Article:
Aly Aitken | Artist Unknown

8 – 24 June 2017


The Passion of Appropriation


Appropriation art has been with us forever it seems, or at the very least since Marcel Duchamp started concocting his Readymades in the early 1900s. It returned with gusto in the late 1970s with the advent of postmodernism. It simmered amongst American conceptualists before it found its way down under, arguably with Imants Tillers when he created Untitled (1978) when he scanned reproductions of Hans Heysen’s Summer (1909) and presented them unashamedly as his own work. Debate and disputes flared as many of his contemporaries followed suit with naysayers disputing the validity of such tactics. At the heart of the debate was the question of whether, with their lack of originality, such works were ‘real’ art.


Although she makes it clear that appropriation per se was not a priority, forty years on Aly Aitken has returned to the fray. Conceived as a singular work of 25 components, Artist Unknown is comprised of reproductions of Jan Van Eyck’s 1434 work The Arnolfini Portrait executed by international factory painters who specialise in creating copies of original artworks. Aitken’s only ‘real’ contribution to these works are cardboard frames, thus calling into question notions of value that are attributed to works of art. As she notes: “Cardboard is a throwaway material, the antithesis of widely admired, gold-framed museum pieces. The juxtaposition of materials asks the viewer to consider the value ascribed to oil-on-canvas as opposed to the jerrybuilt immateriality of disposable cardboard.”


Aitken is not an artist who seeks glorification. Indeed, the issue of anonymity, and her desire to remain anonymous, at least in theory, was intrinsic to the piece. Thus the title, Artist Unknown, ideally refers to herself as much as it does the unknown factory painters who execute the canvases.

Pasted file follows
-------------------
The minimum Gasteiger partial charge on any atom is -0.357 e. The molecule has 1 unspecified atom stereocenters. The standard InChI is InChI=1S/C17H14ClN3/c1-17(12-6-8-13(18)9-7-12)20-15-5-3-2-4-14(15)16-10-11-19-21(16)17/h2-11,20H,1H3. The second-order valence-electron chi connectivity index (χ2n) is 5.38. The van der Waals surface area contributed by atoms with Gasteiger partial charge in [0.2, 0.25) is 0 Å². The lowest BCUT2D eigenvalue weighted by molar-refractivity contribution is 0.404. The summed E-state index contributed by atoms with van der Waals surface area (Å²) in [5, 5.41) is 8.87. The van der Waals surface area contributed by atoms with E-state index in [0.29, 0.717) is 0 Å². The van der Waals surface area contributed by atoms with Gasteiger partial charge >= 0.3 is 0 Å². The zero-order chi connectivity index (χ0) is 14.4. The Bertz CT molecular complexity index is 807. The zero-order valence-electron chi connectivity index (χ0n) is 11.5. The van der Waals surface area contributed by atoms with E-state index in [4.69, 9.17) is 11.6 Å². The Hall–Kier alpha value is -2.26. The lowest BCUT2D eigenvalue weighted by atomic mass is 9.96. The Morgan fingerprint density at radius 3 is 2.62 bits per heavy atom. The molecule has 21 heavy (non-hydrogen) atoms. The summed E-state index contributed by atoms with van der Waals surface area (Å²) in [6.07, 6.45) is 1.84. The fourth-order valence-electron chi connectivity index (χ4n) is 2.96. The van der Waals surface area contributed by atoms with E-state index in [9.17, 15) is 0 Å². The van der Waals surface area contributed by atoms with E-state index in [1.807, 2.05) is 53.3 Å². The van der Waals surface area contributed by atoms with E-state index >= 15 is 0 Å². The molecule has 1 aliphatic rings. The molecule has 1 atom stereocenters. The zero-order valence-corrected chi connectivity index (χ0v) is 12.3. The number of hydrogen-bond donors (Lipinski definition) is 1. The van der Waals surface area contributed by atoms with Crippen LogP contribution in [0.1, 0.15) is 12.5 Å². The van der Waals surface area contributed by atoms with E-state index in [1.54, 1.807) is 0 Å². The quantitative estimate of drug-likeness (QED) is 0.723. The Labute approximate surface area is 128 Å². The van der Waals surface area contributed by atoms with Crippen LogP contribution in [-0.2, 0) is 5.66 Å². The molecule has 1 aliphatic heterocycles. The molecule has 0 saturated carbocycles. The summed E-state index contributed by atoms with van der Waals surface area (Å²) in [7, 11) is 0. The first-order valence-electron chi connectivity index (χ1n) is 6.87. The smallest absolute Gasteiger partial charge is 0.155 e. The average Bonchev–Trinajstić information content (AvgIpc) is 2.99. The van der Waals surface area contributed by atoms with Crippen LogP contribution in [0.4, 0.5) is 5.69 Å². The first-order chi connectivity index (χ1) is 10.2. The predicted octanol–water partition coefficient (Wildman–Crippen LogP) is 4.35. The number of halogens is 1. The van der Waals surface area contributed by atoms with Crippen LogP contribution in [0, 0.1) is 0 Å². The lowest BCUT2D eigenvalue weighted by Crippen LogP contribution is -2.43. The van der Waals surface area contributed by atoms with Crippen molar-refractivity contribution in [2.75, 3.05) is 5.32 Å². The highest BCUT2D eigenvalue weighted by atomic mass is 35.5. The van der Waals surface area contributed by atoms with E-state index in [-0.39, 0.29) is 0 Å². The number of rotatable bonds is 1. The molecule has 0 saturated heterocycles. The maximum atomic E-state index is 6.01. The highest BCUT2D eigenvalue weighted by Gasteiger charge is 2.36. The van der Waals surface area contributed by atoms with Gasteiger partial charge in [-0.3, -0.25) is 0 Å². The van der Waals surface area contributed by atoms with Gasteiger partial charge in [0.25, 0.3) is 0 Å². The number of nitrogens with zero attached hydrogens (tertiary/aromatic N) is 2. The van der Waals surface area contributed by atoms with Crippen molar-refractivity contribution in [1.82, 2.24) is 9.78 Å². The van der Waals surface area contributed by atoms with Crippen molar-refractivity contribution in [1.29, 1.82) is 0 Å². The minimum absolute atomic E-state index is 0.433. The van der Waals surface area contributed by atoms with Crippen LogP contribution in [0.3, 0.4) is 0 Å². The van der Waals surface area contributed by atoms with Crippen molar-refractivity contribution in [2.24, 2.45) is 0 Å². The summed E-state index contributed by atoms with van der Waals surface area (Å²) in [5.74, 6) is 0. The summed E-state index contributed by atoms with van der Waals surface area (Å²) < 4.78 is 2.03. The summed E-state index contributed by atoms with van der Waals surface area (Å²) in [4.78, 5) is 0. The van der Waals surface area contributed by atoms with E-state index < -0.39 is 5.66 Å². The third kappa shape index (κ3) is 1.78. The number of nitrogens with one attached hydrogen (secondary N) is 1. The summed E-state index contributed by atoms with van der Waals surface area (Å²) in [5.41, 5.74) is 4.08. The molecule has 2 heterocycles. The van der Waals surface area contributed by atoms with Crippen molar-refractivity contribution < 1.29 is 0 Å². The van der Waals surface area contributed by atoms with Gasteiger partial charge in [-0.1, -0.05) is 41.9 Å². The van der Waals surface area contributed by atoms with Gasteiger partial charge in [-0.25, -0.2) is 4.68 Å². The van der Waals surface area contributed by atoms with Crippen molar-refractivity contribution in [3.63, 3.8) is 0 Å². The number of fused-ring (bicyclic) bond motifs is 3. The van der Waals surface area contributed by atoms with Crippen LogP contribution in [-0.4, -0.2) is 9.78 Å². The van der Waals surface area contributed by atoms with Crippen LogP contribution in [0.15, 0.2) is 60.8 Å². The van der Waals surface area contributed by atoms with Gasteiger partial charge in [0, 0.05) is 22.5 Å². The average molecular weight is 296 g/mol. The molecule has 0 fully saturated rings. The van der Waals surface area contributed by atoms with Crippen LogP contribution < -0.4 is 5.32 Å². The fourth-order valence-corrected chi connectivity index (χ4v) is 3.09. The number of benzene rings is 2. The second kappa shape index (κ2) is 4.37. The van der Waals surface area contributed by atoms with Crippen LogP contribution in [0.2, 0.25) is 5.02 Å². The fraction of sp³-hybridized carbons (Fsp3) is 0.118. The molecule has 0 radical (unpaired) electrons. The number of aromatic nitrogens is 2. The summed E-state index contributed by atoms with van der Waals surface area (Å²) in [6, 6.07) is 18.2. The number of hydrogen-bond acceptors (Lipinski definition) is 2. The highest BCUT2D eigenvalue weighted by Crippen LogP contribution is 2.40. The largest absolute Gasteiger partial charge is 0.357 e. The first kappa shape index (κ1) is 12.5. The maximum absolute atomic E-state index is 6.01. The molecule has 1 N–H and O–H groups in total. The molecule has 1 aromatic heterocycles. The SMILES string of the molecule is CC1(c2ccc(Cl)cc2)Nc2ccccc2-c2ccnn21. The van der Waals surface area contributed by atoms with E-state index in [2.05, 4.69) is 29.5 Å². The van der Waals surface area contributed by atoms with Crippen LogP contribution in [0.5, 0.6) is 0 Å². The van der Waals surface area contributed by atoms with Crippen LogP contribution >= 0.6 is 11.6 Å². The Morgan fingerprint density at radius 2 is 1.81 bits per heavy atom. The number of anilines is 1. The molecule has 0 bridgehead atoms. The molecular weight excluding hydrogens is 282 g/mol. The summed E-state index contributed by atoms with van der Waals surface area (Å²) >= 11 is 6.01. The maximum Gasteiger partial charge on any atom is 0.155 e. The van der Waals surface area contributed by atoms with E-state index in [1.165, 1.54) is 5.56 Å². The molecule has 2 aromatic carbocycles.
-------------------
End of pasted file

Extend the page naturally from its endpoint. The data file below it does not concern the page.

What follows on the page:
Amongst the ironies at play with Artist Unknown is the fact that by insisting that the 25 canvases on show are a singular work she has created an installation that could in reality, due to the spatial restrictions of most domestic spaces, only be acquired by a museum. And, by essentially appropriating appropriation she has reignited a debate that is decades old. Here, apart from the framing, the artwork is performative – the solo act of tapping on a keyboard in order to commission the copies of The Arnolfini Portrait.


But Aitken’s coup de grâce is in fact the very act of framing. She may not have lifted a paintbrush, but there are clearly punishing hours in the fabrication of her elaborate, baroque and outlandish borders. She is in fact essentially dismissive of her choice of Van Eyck’s picture, suggesting that “any” Old Master painting would have suited her purposes. In this, I suspect, she is being somewhat disingenuous. For in commissioning her Van Eyck’s she has also specified certain details to be blown up. So she has in fact undertaken two forms of framing, firstly cropping chosen elements from the overall work before passionately rendering her frames.


The claim she makes is that: “The aim is to question why we continue to admire paintings created centuries ago; is it the mastery of medium and subject matter or is it really just Art as Commodity?” Again, I suspect it is not that simple. The resulting work, Artist Unknown, acts more as a homage to an acknowledged masterpiece, an avid, almost fevered study and the framing, with its intense cutting, folding and molding suggests a reverential and almost obsessive tribute to a much-loved work of art.


– Dr. Ashley Crawford

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